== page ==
Try and compare Will Leitch, 32, to literary stalwart and fellow Smith Street regular Jonathan Lethem, and you’ll get a hearty laugh and a fake Irish accent.
“I’m but a wee humble sportswriter,” Leitch told GO Brooklyn. “I’m not sure we’d run in the same circles.”
He might wear the humility well, but the term sportswriter falls short. As the founding editor of the Web’s preeminent sports blog, Deadspin.com, Leitch is the master of a world of “Sports news without access, favor or discretion.” And with his new book, “God Save the Fan,” which appeared on shelves just last week, it might be time to drop that “wee” as well.
Leitch and his Deadspin denizens spend their days skewering the sports world with a deadly eye and sharpened tongue. While Leitch also writes for other national publications — he’s in Phoenix this week writing columns about the Super Bowl for Sporting News’s Web site — Deadspin is his home.
“So many people want my job,” Leitch said. “I feel lucky.”
His other home — where he works from — is Cobble Hill, where Leitch has lived for three and a half years (with a brief exile to the Upper West Side). For Leitch, Brooklyn “is the most beautiful place in the world in the summer” when he hits up outdoor Cobble Hill spots like Trout and Pacifico or catches a Cyclones game in Coney Island.
“The community feel reminds me of the Midwest,” said Leitch. When the thermostat plummets, he ducks into Floyd on Atlantic.
“I’m the guy in the corner with a crossword and a vodka tonic,” Leitch said. “Sometimes I write.”
But he wasn’t always in this enviable position. When the Woody Allen fan moved to New York in 1999 with a journalism degree from the University of Illinois, Leitch “would have killed to have Slate ask me to copy edit anything.” But the dot-com bubble burst, and Leitch found himself working in a doctor’s office and answering the phones for Spanish TV station Telemundo. (No, he doesn’t speak Spanish, and yes, that made things difficult.)
A fed-up Leitch, along with a few frustrated writer friends, decided, “If we weren’t going to make it, we weren’t going to make it on our own terms.”
They started BlackTable.com, a Web site where journalists could send killed stories that never made it to publication. While BlackTable didn’t take off, it gave Leitch the opportunity to launch a new sports Web site for Gawker Media.
While Gawker footed the bills, Leitch had complete editorial control. In 2005, Deadspin.com was born as a place where fans could “take charge and write our own script for the sports world. They’re our games after all.”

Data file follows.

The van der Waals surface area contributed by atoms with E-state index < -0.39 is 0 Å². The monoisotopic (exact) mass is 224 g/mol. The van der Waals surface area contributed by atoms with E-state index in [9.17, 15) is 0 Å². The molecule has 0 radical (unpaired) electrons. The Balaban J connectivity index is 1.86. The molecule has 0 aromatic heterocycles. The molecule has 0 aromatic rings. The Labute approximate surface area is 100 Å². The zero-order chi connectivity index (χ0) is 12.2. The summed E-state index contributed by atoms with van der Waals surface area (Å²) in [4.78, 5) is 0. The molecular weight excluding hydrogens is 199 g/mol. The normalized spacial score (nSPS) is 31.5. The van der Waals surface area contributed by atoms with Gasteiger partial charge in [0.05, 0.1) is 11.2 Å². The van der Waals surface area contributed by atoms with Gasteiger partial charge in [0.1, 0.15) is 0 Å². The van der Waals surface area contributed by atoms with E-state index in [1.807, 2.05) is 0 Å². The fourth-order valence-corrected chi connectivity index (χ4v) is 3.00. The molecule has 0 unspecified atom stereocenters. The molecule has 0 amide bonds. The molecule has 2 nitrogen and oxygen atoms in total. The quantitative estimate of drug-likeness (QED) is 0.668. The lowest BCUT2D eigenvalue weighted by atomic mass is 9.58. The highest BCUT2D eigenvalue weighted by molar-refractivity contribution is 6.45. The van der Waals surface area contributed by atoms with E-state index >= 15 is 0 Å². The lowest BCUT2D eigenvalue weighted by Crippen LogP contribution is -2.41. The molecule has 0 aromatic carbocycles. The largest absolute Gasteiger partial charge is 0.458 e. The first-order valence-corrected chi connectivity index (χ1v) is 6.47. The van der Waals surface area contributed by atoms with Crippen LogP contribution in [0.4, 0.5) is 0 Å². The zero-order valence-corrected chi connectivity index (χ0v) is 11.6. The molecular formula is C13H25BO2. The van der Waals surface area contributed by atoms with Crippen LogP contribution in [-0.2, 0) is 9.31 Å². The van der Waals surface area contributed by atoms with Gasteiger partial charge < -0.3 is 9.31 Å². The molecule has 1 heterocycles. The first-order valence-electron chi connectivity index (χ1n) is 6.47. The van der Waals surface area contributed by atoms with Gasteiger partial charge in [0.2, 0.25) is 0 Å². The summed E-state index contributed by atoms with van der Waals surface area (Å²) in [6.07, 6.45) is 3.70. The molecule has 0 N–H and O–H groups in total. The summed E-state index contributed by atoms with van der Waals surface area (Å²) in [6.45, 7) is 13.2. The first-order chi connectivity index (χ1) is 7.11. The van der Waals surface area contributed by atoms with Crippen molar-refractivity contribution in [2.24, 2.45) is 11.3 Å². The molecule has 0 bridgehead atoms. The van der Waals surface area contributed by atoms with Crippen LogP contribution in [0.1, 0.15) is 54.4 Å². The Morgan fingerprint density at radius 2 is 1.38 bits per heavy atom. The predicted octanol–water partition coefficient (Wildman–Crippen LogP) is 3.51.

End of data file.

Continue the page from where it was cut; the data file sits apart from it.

From the beginning, no one was safe from Deadspin’s acerbic eye, from unknown YouTube personalities to world class athletes to the famous faces that appear 24-hours-a-day on ESPN. He doesn’t just train his guns on easy targets like NFL quarterback turned convicted dogfight impresario Michael Vick, but also on those who sensationalize and sermonize about the fall of the Vicks of the sports world.
Leitch is the master of the three-ring circus, setting up the scene with short posts and photos and a light touch of absurdist humor, and then letting the community members go in for the kill. Leitch, who writes in the royal “we,” enjoys this sense of community.
“ ‘We’ is the collective,” Leitch said. “It’s the ongoing conversation we’re having.”
This populist appeal is continued in “God Save the Fan,” although the book is not just a reprinting of old blog posts. With his humorous, genuine and self-deprecating tone, Leitch hopes to keep sports fans laughing and, just as important, thinking about how, as he wrote in his introduction, the media has created a culture of “hero worship, bland game recaps and stale … soft focus features.”
Leitch has a particularly scornful eye for the media giant ESPN (which, as proudly displayed on the cover of the book, has blackballed Deadspin).
“I want fans to know it’s wrong, it’s hurting you and you’re a consumer,” said Leitch.
Leitch, who grew up in the small town of Mattoon, Ill., shies away from the kind of excess seen on TV. When asked about Brooklyn’s own sports controversy, the Atlantic Yards, he took an even-handed approach.
“Where I’m from, New York might as well be China. So it would make Brooklyn more national. You live in Brooklyn? That’s where the Nets play.” But personally, he is not in favor of “the Manhattanization of Brooklyn.”
“God Save the Fan” is not Leitch’s first book. He has written a collection of essays titled “Life as a Loser” and a novel, “Catch.” He’s currently at work on a new novel about a Nirvana-obsessed teenager, called “Come As You Are.” Not that Leitch is looking to give up his Deadspin career anytime soon.
“I just want people to see my work,” said Leitch. “And because of Deadspin, I’m able to get that.”